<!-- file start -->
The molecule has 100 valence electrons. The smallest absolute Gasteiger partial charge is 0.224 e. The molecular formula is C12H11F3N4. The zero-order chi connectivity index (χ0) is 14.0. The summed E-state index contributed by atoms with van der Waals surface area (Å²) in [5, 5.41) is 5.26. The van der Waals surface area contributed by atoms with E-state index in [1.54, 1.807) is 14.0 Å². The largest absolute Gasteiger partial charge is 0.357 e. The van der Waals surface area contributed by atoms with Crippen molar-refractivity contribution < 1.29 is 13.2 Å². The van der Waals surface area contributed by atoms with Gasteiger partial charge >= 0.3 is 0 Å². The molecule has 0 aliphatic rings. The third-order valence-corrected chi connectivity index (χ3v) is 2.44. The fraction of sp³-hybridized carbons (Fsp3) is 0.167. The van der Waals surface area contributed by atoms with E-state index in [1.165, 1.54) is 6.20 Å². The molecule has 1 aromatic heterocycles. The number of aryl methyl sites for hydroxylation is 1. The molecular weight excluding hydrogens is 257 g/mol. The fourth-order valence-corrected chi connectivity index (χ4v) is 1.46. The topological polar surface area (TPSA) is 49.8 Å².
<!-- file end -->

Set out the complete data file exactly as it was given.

The molecule has 100 valence electrons. The smallest absolute Gasteiger partial charge is 0.224 e. The molecular formula is C12H11F3N4. The zero-order chi connectivity index (χ0) is 14.0. The summed E-state index contributed by atoms with van der Waals surface area (Å²) in [5, 5.41) is 5.26. The van der Waals surface area contributed by atoms with E-state index in [1.54, 1.807) is 14.0 Å². The largest absolute Gasteiger partial charge is 0.357 e. The van der Waals surface area contributed by atoms with Crippen molar-refractivity contribution < 1.29 is 13.2 Å². The van der Waals surface area contributed by atoms with Gasteiger partial charge >= 0.3 is 0 Å². The molecule has 0 aliphatic rings. The third-order valence-corrected chi connectivity index (χ3v) is 2.44. The fraction of sp³-hybridized carbons (Fsp3) is 0.167. The van der Waals surface area contributed by atoms with E-state index in [1.165, 1.54) is 6.20 Å². The molecule has 1 aromatic heterocycles. The number of aryl methyl sites for hydroxylation is 1. The molecular weight excluding hydrogens is 257 g/mol. The fourth-order valence-corrected chi connectivity index (χ4v) is 1.46. The topological polar surface area (TPSA) is 49.8 Å².